Rogues of the April Deer
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Deer College Odyssey

The Buck Stops Here




by Spring-Only Broker Pansy the Pisshead (⁂pansies_masterpiece)

Since the beginning of history, there has been an unbreakable, solid bond between humans and alcohol. In times when humans had yet to figure out how to walk on two legs and wandered around between the woodlands and grasslands of East Africa1, they probably stuck their hands in tree hollows and licked the fermented juice out of them. Even today, it's not much different.

However, there is a more unorthodox bond between us Deer and booze - it's not some childish connection between the spelling of Beer and Deer, but rather something worse. The Speakeasy Festival, an abominable tradition that takes place the last week of April, is perhaps the best example. Let's take a look back at the history of Deer to find out more about this cursed festival.


For the first few years after its memorable inaugural year, Deer students did almost nothing student-like2. There was a simple reason for this; as Deer had very few faculty and students in its early days, there were no kiosks or grocery stores around campus, making it look like a 14th century monastery. In such an isolated piece of Three Portlands, students gasped with poor conditions and spent their days wandering the campus looking for the entrance to Canyon House, which would go missing every day.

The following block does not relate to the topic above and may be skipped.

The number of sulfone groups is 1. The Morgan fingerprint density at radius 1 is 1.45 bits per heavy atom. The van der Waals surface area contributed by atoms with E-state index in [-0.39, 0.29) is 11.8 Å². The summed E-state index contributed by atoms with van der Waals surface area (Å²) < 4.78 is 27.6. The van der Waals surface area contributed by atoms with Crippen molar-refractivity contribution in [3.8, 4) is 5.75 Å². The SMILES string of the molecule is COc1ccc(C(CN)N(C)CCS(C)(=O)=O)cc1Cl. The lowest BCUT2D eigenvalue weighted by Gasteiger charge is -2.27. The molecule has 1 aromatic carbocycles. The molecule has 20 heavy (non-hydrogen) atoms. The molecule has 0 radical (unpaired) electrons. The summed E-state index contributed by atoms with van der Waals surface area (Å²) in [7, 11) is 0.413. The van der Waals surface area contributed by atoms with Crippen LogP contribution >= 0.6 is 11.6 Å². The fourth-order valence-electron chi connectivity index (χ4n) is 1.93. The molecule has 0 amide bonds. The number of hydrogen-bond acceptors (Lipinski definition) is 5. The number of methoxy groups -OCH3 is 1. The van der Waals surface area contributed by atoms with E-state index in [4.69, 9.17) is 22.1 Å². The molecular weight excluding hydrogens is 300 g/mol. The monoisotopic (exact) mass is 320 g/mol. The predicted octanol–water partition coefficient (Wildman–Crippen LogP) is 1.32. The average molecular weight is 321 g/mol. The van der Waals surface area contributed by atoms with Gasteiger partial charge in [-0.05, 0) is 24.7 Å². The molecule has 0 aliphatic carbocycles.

The first instigator of the scheme is said to be a third-year student named Kibling. This fellow, then nineteen years old3, was a petite, good-natured but unserious student who always sat in the corner of a bar when he was not attending lectures. He desired to continue such a life even on campus, so he founded a secret4 society involving several other drunken students with similar circumstances to his.

They named their gathering the "Teenage Club". What a joke! Even in Three Portlands at that time, underage drinking was prohibited. But since the city police5 lacked enough low-ranking officers to detain mere students for underage drinking, the club was completely free to operate. They had built a secret cellar in a section of the Old Dorm Block, so that they could have a drinking session on campus at any time. In that time and age, rotten Deeries' nefarious deeds were still at such a low standard!